Center aims to advance remote health care technologies and systems

While significant strides have been made in health care, there are still more than one billion individuals who lack access to health care systems. Additionally, many of those receiving medical care could benefit from improved and more adequate treatment through accurate and frequent monitoring of their condition.

Recognizing this, the Texas A&M Engineering Experiment Station (TEES) has established the Center for Remote Healthcare Technology (CRHT), a center aimed at advancing remote health care technologies and remote health care systems so that people everywhere can be linked to health care providers and receive timely, effective and personalized care.

"With the advancement in both technologies for personalized medicine and wireless communications, I believe this new Center for Remote Healthcare Technologies will provide a focal point for the Texas A&M Engineering Experiment Station and the Texas A&M University System to make huge advances in these areas," said Dr. Gerard L. Coté, interim director of the center.

Health challenges of today include chronic medical conditions such as diabetes, cancer, infectious diseases such as HIV and conditions closely associated with poverty, such as malnutrition.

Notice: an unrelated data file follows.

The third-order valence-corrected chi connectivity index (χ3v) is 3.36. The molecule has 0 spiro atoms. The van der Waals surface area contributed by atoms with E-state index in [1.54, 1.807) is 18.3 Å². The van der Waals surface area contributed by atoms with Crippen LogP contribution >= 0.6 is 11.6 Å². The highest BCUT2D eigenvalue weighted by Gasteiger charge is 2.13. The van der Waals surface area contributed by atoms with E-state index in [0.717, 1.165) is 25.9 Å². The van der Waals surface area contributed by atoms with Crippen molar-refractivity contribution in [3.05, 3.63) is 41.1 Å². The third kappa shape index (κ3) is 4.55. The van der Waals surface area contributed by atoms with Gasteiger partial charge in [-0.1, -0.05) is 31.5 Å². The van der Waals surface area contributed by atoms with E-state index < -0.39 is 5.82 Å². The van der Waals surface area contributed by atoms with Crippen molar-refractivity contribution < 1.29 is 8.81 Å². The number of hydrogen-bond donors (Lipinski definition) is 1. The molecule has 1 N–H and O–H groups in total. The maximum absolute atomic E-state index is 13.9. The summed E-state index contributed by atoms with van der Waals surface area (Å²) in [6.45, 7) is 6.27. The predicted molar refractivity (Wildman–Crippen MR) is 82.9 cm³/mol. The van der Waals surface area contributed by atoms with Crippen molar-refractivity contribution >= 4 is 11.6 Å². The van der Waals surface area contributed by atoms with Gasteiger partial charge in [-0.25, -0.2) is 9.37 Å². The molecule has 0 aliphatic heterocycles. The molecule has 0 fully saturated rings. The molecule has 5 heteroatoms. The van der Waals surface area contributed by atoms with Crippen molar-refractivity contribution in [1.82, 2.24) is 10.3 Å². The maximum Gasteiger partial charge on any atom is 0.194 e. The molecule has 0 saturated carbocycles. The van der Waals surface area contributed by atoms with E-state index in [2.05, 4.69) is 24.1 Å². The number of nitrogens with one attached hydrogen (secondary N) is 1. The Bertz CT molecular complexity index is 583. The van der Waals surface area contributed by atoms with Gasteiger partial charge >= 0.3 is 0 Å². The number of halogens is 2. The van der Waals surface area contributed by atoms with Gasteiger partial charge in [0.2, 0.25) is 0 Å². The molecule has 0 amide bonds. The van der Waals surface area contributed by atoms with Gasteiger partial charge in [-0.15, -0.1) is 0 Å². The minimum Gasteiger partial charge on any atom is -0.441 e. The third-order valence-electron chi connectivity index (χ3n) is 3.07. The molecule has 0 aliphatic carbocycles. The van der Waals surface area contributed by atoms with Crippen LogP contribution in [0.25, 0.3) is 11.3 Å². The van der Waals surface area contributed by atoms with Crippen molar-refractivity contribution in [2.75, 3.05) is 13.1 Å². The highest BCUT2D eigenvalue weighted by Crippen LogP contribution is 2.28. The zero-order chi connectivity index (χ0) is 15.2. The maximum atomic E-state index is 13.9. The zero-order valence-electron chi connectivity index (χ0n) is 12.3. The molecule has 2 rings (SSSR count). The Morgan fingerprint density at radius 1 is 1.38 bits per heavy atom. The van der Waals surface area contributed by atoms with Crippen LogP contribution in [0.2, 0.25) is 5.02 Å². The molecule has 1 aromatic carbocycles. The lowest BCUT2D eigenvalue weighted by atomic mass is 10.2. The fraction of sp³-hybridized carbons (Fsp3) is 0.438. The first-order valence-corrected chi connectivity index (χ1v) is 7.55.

In addition to chronic and infectious diseases there is a critical need for health status monitoring for the elderly, athletes, astronauts and field-deployed military personnel.

To aid with these issues, the CRHT aims to serve the state, nation and global community in addressing critical needs in health care, in particular in emergency and other situations where physicians are not in close proximity, thereby making it essential that timely and effective care is provided remotely.

The newly established center will help fulfill this mission by promoting fundamental research in medical devices and information systems that efficiently and reliably gather, process and convey medical and diagnostic data to physicians so they are able to provide care at a distance.

To do this, the center will not only perform fundamental research in both biomedical sensors and wireless systems to reliably and efficiently communicate information, but will also develop prototype systems that incorporate the results of the research and will engage the medical device industry, state and federal agencies, and the medical community in design, development, testing and deployment of those systems.

"The vision of this new center is focused on not only producing the fundamental discoveries that will advance remote health care, but also translating those discoveries in partnership with government agencies and industry into practical systems for deployment in a variety of remote settings," said Coté.